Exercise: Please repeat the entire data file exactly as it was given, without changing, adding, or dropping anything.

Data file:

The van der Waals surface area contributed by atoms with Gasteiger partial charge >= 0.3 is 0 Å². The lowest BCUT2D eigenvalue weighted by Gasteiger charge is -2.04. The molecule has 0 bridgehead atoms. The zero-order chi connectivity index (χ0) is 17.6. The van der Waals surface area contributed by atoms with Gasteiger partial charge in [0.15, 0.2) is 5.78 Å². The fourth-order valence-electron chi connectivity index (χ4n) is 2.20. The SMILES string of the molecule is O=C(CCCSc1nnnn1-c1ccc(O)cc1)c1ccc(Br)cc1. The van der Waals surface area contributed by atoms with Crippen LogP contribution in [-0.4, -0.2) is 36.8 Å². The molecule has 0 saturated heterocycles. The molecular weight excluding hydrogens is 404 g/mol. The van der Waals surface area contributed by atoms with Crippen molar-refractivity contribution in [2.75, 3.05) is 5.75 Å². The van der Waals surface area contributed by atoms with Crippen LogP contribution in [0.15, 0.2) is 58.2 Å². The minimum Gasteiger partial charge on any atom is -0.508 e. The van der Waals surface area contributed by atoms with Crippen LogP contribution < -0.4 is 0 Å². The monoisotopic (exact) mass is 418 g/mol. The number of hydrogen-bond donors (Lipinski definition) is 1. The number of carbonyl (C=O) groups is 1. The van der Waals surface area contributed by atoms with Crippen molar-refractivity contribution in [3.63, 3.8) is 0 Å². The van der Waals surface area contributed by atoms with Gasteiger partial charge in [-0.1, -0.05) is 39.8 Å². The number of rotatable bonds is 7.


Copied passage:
The van der Waals surface area contributed by atoms with Gasteiger partial charge >= 0.3 is 0 Å². The lowest BCUT2D eigenvalue weighted by Gasteiger charge is -2.04. The molecule has 0 bridgehead atoms. The zero-order chi connectivity index (χ0) is 17.6. The van der Waals surface area contributed by atoms with Gasteiger partial charge in [0.15, 0.2) is 5.78 Å². The fourth-order valence-electron chi connectivity index (χ4n) is 2.20. The SMILES string of the molecule is O=C(CCCSc1nnnn1-c1ccc(O)cc1)c1ccc(Br)cc1. The van der Waals surface area contributed by atoms with Crippen LogP contribution in [-0.4, -0.2) is 36.8 Å². The molecule has 0 saturated heterocycles. The molecular weight excluding hydrogens is 404 g/mol. The van der Waals surface area contributed by atoms with Crippen molar-refractivity contribution in [2.75, 3.05) is 5.75 Å². The van der Waals surface area contributed by atoms with Crippen LogP contribution in [0.15, 0.2) is 58.2 Å². The minimum Gasteiger partial charge on any atom is -0.508 e. The van der Waals surface area contributed by atoms with Crippen LogP contribution < -0.4 is 0 Å². The monoisotopic (exact) mass is 418 g/mol. The number of hydrogen-bond donors (Lipinski definition) is 1. The number of carbonyl (C=O) groups is 1. The van der Waals surface area contributed by atoms with Crippen molar-refractivity contribution in [3.63, 3.8) is 0 Å². The van der Waals surface area contributed by atoms with Gasteiger partial charge in [-0.1, -0.05) is 39.8 Å². The number of rotatable bonds is 7.